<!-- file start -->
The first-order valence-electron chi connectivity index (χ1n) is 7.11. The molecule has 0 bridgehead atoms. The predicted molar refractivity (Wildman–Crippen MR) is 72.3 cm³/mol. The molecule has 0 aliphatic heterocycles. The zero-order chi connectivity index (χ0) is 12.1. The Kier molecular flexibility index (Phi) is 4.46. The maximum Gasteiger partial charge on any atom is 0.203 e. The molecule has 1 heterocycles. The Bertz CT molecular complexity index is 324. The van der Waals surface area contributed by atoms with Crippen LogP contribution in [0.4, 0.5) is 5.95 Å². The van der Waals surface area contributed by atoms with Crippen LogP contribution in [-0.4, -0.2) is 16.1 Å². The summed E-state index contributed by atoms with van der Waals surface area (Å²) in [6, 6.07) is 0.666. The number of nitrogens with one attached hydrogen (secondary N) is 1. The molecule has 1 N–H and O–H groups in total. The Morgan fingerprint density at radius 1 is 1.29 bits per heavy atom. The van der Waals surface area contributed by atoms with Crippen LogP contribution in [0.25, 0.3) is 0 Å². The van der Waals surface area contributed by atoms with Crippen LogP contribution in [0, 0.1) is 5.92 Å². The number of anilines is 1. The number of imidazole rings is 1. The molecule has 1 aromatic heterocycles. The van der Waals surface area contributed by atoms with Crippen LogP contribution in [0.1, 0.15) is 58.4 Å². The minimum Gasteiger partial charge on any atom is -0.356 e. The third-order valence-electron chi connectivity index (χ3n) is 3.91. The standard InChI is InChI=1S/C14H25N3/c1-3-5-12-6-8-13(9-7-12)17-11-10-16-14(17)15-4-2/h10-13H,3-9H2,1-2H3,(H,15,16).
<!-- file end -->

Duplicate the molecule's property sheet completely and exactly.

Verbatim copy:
The first-order valence-electron chi connectivity index (χ1n) is 7.11. The molecule has 0 bridgehead atoms. The predicted molar refractivity (Wildman–Crippen MR) is 72.3 cm³/mol. The molecule has 0 aliphatic heterocycles. The zero-order chi connectivity index (χ0) is 12.1. The Kier molecular flexibility index (Phi) is 4.46. The maximum Gasteiger partial charge on any atom is 0.203 e. The molecule has 1 heterocycles. The Bertz CT molecular complexity index is 324. The van der Waals surface area contributed by atoms with Crippen LogP contribution in [0.4, 0.5) is 5.95 Å². The van der Waals surface area contributed by atoms with Crippen LogP contribution in [-0.4, -0.2) is 16.1 Å². The summed E-state index contributed by atoms with van der Waals surface area (Å²) in [6, 6.07) is 0.666. The number of nitrogens with one attached hydrogen (secondary N) is 1. The molecule has 1 N–H and O–H groups in total. The Morgan fingerprint density at radius 1 is 1.29 bits per heavy atom. The van der Waals surface area contributed by atoms with Crippen LogP contribution in [0.25, 0.3) is 0 Å². The van der Waals surface area contributed by atoms with Crippen LogP contribution in [0, 0.1) is 5.92 Å². The number of anilines is 1. The number of imidazole rings is 1. The molecule has 1 aromatic heterocycles. The van der Waals surface area contributed by atoms with Crippen LogP contribution in [0.1, 0.15) is 58.4 Å². The minimum Gasteiger partial charge on any atom is -0.356 e. The third-order valence-electron chi connectivity index (χ3n) is 3.91. The standard InChI is InChI=1S/C14H25N3/c1-3-5-12-6-8-13(9-7-12)17-11-10-16-14(17)15-4-2/h10-13H,3-9H2,1-2H3,(H,15,16).